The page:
And what it's basically doing is noticing the contractor about the types of things that they can or should do in relation to the Federal Tax Information that they receive while they're providing services.

It also puts them on notice of the penalties if they choose to misuse the tax information.

Webb: Now, does this matter what type of work the contractor's doing?

Say actual enforcement work versus computer security or computer maintenance?

Sims: Sure.

If there's a contractor that's actually doing -- processing Federal Tax Information, they're receiving disclosures, we do need the full contract language that's in the back of the publication 1075 -- the Contract Language for General Services.

If you're looking at a contractor that's like a cleaning crew or computer maintenance, where they're not gonna be actively interfacing with Federal Tax Information but could potentially have incidental access, then really all we need from those people in those contracts is the general penalty language that should they interface with the Federal Tax Information, they're under the same obligation that the state employees, the Federal employees are under to protect it if they receive or if they see it.

Webb: So, the penalty provision is the key component.

Sims: Absolutely. That's correct.

Webb: Joyce, what exactly can be disclosed for noncustodial parents versus a court proceeding?

Williams: Well, for the noncustodial parent, he can receive his own information.

There's no provision in 6103 that disallows a noncustodial parent from receiving their own information.

Webb: They're the ones that made the payment, so it's okay for them to know that the payment's there.

Williams: That is correct.


The noncustodial parent can receive it.

Webb: And what about in a court proceeding?

Williams: In a court proceeding, it's a little bit different, because Federal Tax Information cannot be shared in a court proceeding.

Webb: Okay.

Williams: So, what they do is to provide the information to the court -- is a term known as "blurring."

Blurring is the removing of the source of identification or identifiers -- where the source of income is coming from or the payment.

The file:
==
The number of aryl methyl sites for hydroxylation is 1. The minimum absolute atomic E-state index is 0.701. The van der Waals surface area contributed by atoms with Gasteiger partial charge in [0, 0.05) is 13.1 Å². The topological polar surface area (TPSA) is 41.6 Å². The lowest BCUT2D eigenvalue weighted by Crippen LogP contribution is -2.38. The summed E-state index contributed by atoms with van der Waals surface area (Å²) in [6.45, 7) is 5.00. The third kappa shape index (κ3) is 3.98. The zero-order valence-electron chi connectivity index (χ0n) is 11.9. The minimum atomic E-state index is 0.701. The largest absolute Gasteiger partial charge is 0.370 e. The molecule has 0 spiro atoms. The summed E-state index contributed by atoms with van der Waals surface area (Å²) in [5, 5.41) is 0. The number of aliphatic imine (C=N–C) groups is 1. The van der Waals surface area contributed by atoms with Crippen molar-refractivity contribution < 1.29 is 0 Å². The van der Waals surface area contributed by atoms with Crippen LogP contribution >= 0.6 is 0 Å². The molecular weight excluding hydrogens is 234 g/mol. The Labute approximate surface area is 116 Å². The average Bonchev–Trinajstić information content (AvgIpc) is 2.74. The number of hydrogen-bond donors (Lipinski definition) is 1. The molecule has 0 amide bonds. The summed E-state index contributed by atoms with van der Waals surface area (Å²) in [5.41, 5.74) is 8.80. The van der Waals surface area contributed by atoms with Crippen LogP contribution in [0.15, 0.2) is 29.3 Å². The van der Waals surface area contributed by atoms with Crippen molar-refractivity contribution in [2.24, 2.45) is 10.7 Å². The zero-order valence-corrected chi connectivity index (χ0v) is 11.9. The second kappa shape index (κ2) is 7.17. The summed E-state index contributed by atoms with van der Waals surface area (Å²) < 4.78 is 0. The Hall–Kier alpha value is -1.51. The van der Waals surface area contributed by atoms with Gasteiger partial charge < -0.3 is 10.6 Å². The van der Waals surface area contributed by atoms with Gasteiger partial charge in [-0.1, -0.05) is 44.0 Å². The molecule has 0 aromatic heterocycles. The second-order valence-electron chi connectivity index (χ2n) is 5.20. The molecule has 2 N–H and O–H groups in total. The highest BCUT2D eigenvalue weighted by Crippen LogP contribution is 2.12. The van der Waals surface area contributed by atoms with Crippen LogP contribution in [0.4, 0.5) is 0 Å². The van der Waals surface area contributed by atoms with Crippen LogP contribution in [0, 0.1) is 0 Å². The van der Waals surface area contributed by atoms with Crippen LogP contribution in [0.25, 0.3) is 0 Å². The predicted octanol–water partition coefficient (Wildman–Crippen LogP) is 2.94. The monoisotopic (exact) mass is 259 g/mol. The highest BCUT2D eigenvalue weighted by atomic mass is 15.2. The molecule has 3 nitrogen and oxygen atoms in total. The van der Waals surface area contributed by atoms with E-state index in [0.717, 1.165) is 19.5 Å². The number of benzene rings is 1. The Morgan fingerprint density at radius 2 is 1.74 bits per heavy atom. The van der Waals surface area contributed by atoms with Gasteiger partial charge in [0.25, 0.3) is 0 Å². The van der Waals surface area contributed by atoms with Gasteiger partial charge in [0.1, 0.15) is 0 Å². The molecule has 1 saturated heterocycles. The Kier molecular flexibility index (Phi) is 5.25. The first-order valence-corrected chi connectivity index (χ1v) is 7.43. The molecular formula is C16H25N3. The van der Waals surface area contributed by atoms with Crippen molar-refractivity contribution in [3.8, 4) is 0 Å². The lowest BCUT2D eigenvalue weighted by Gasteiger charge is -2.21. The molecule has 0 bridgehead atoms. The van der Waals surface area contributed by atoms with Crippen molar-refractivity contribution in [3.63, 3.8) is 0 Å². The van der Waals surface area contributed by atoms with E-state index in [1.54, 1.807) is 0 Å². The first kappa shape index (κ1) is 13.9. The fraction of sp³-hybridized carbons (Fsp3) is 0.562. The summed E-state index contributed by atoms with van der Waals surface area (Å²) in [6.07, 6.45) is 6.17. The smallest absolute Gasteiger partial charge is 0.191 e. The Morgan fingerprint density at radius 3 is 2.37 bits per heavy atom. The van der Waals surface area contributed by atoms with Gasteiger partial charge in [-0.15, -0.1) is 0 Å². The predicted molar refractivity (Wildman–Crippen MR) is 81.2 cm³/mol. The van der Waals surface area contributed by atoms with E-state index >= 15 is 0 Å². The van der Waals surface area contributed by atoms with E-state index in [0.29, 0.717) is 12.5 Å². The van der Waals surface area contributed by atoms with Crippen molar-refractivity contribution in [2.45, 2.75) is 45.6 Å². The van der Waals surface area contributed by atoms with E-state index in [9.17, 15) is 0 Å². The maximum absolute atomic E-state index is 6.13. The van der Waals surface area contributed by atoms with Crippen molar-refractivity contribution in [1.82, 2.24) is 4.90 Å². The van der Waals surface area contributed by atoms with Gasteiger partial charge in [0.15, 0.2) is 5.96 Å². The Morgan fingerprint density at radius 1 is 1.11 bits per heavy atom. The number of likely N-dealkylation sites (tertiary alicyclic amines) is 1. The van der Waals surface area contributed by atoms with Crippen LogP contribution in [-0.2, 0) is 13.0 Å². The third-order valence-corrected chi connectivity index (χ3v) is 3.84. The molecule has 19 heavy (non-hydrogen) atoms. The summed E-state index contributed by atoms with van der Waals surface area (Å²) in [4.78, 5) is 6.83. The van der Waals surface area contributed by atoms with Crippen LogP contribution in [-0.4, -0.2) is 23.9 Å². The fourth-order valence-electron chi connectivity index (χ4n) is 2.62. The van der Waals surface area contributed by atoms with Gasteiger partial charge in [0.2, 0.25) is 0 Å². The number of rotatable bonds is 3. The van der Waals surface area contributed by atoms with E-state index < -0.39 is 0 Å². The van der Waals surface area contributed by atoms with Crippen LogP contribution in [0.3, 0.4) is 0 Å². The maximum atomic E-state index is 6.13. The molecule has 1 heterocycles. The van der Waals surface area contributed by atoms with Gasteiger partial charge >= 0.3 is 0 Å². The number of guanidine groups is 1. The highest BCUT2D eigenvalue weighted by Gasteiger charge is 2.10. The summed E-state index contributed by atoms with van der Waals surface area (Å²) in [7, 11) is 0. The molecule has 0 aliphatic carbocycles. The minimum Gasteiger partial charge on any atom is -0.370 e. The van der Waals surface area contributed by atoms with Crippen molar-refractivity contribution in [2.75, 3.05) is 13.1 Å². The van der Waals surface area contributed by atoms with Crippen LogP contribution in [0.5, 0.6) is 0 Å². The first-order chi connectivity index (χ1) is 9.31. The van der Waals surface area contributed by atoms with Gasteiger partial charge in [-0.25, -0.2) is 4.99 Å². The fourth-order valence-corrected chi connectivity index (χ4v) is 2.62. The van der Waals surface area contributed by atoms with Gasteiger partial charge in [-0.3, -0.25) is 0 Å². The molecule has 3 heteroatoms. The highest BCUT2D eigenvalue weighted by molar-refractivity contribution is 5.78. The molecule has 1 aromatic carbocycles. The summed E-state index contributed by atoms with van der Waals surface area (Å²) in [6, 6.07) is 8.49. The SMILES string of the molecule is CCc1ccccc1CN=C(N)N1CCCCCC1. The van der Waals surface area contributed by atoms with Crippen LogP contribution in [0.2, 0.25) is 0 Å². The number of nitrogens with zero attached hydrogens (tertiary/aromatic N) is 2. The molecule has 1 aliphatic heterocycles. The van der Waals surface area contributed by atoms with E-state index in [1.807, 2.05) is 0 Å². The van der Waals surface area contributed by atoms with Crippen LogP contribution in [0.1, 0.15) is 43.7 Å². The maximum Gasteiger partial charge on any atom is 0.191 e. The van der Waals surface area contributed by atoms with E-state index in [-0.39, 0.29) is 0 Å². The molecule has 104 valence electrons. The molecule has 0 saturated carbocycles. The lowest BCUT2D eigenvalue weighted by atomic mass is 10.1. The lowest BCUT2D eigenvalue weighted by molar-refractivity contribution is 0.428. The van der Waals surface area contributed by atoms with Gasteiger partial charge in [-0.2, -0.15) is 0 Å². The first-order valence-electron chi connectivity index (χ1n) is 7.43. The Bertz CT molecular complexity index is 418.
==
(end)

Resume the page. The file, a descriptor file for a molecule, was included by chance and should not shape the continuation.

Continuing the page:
Webb: Okay, so as long as we don't know where the money's coming from, it's okay for that information to be released to the court.

Williams: That is correct.

Webb: And you used the term "blurring."

Williams : Yes.

The term is "blurring."

Webb: Okay, very good. Thank you.

I hope this was helpful for you.

If your agency has technical questions, we encourage you to check our website at for additional guidance.

For topics not covered on the website, you can always e-mail your technical questions to the safeguards mailbox at

Thank you very much.

Good security protocols are founded on the idea of continued vigilance, such as completing disclosure awareness training, conducting routine reviews of the agency's policies and processes, and reviewing information-technology systems to ensure access and password protocols are up to the appropriate standards.

This concludes the IRS Disclosure Awareness Training video.

I hope that you found the information informative.

If nothing else, perhaps it reminded you of a specific aspect of disclosure awareness.

Your own agency may have other methods for highlighting disclosure awareness, such as discussions at team meetings, security articles in employee newsletters, and warning banners.

I encourage you to avail yourself to the security information within your agency and to learn the security requirements.

Again, thank you for your attention and for your efforts to protect the confidentiality of Federal Tax information.